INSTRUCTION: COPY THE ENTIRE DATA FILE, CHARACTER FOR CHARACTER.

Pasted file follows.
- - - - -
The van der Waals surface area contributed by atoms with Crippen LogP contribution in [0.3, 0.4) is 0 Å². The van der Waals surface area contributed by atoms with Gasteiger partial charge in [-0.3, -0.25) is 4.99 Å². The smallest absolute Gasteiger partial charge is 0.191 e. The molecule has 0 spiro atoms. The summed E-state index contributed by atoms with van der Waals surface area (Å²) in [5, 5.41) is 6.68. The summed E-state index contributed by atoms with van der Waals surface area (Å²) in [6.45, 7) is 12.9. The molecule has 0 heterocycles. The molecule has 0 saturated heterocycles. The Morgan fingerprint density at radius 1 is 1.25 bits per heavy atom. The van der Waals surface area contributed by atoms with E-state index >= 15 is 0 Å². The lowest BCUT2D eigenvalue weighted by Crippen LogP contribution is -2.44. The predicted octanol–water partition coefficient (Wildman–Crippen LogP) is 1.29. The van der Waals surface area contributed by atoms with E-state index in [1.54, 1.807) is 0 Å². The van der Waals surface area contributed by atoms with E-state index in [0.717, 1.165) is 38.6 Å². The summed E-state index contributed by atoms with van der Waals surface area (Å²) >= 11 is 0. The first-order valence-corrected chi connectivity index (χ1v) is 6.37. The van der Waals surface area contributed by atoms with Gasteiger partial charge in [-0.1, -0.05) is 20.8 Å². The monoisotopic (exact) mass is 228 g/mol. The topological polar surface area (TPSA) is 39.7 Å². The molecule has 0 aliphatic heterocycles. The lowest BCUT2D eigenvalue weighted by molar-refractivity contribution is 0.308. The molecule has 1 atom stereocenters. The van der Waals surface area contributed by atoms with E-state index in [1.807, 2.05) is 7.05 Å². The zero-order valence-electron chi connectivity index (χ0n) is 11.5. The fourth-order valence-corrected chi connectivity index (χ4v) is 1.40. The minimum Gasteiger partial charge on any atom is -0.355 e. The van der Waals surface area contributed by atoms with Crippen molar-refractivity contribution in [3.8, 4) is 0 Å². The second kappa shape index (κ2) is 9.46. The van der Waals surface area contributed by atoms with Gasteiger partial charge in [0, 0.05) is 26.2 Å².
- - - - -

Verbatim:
The van der Waals surface area contributed by atoms with Crippen LogP contribution in [0.3, 0.4) is 0 Å². The van der Waals surface area contributed by atoms with Gasteiger partial charge in [-0.3, -0.25) is 4.99 Å². The smallest absolute Gasteiger partial charge is 0.191 e. The molecule has 0 spiro atoms. The summed E-state index contributed by atoms with van der Waals surface area (Å²) in [5, 5.41) is 6.68. The summed E-state index contributed by atoms with van der Waals surface area (Å²) in [6.45, 7) is 12.9. The molecule has 0 heterocycles. The molecule has 0 saturated heterocycles. The Morgan fingerprint density at radius 1 is 1.25 bits per heavy atom. The van der Waals surface area contributed by atoms with E-state index >= 15 is 0 Å². The lowest BCUT2D eigenvalue weighted by Crippen LogP contribution is -2.44. The predicted octanol–water partition coefficient (Wildman–Crippen LogP) is 1.29. The van der Waals surface area contributed by atoms with E-state index in [1.54, 1.807) is 0 Å². The van der Waals surface area contributed by atoms with E-state index in [0.717, 1.165) is 38.6 Å². The summed E-state index contributed by atoms with van der Waals surface area (Å²) >= 11 is 0. The first-order valence-corrected chi connectivity index (χ1v) is 6.37. The van der Waals surface area contributed by atoms with Gasteiger partial charge in [-0.1, -0.05) is 20.8 Å². The monoisotopic (exact) mass is 228 g/mol. The topological polar surface area (TPSA) is 39.7 Å². The molecule has 0 aliphatic heterocycles. The lowest BCUT2D eigenvalue weighted by molar-refractivity contribution is 0.308. The molecule has 1 atom stereocenters. The van der Waals surface area contributed by atoms with E-state index in [1.807, 2.05) is 7.05 Å². The zero-order valence-electron chi connectivity index (χ0n) is 11.5. The fourth-order valence-corrected chi connectivity index (χ4v) is 1.40. The minimum Gasteiger partial charge on any atom is -0.355 e. The van der Waals surface area contributed by atoms with Crippen molar-refractivity contribution in [3.8, 4) is 0 Å². The second kappa shape index (κ2) is 9.46. The van der Waals surface area contributed by atoms with Gasteiger partial charge in [0, 0.05) is 26.2 Å².